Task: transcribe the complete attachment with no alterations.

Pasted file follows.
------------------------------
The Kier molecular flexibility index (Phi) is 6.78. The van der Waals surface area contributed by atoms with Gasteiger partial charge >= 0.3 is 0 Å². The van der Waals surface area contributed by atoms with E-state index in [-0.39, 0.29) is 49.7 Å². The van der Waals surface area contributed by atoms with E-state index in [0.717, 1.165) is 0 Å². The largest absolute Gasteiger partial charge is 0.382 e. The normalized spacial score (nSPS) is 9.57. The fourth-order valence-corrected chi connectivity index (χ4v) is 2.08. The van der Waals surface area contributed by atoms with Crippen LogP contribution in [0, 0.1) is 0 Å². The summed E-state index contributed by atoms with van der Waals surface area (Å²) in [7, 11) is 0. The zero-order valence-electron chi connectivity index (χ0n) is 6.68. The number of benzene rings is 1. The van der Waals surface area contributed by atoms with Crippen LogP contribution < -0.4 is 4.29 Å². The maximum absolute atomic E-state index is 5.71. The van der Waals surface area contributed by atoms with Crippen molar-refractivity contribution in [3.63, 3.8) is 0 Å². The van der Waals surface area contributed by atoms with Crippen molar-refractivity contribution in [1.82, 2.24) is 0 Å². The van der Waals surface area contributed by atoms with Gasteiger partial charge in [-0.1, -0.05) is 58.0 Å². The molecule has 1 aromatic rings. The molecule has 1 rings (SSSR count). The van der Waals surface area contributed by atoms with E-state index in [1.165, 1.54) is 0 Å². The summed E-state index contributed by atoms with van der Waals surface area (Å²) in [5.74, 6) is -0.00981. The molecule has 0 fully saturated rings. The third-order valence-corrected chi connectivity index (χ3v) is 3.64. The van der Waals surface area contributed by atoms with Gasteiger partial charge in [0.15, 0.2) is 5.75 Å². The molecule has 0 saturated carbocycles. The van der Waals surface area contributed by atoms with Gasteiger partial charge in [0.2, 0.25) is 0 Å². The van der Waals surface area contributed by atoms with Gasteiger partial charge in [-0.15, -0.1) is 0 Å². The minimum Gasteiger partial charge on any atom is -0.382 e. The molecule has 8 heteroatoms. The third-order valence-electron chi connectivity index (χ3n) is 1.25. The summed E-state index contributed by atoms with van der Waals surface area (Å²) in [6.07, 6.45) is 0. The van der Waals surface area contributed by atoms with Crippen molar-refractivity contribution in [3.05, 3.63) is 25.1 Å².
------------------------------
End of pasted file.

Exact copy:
The Kier molecular flexibility index (Phi) is 6.78. The van der Waals surface area contributed by atoms with Gasteiger partial charge >= 0.3 is 0 Å². The van der Waals surface area contributed by atoms with E-state index in [-0.39, 0.29) is 49.7 Å². The van der Waals surface area contributed by atoms with E-state index in [0.717, 1.165) is 0 Å². The largest absolute Gasteiger partial charge is 0.382 e. The normalized spacial score (nSPS) is 9.57. The fourth-order valence-corrected chi connectivity index (χ4v) is 2.08. The van der Waals surface area contributed by atoms with Crippen LogP contribution in [0, 0.1) is 0 Å². The summed E-state index contributed by atoms with van der Waals surface area (Å²) in [7, 11) is 0. The zero-order valence-electron chi connectivity index (χ0n) is 6.68. The number of benzene rings is 1. The van der Waals surface area contributed by atoms with Crippen LogP contribution < -0.4 is 4.29 Å². The maximum absolute atomic E-state index is 5.71. The van der Waals surface area contributed by atoms with Crippen molar-refractivity contribution in [3.63, 3.8) is 0 Å². The van der Waals surface area contributed by atoms with Crippen molar-refractivity contribution in [1.82, 2.24) is 0 Å². The van der Waals surface area contributed by atoms with Gasteiger partial charge in [-0.1, -0.05) is 58.0 Å². The molecule has 1 aromatic rings. The molecule has 1 rings (SSSR count). The van der Waals surface area contributed by atoms with E-state index in [1.165, 1.54) is 0 Å². The summed E-state index contributed by atoms with van der Waals surface area (Å²) in [5.74, 6) is -0.00981. The molecule has 0 fully saturated rings. The third-order valence-corrected chi connectivity index (χ3v) is 3.64. The van der Waals surface area contributed by atoms with Gasteiger partial charge in [0.15, 0.2) is 5.75 Å². The molecule has 0 saturated carbocycles. The van der Waals surface area contributed by atoms with Gasteiger partial charge in [0.2, 0.25) is 0 Å². The van der Waals surface area contributed by atoms with Gasteiger partial charge in [-0.15, -0.1) is 0 Å². The minimum Gasteiger partial charge on any atom is -0.382 e. The molecule has 8 heteroatoms. The third-order valence-electron chi connectivity index (χ3n) is 1.25. The summed E-state index contributed by atoms with van der Waals surface area (Å²) in [6.07, 6.45) is 0. The van der Waals surface area contributed by atoms with Crippen molar-refractivity contribution in [3.05, 3.63) is 25.1 Å².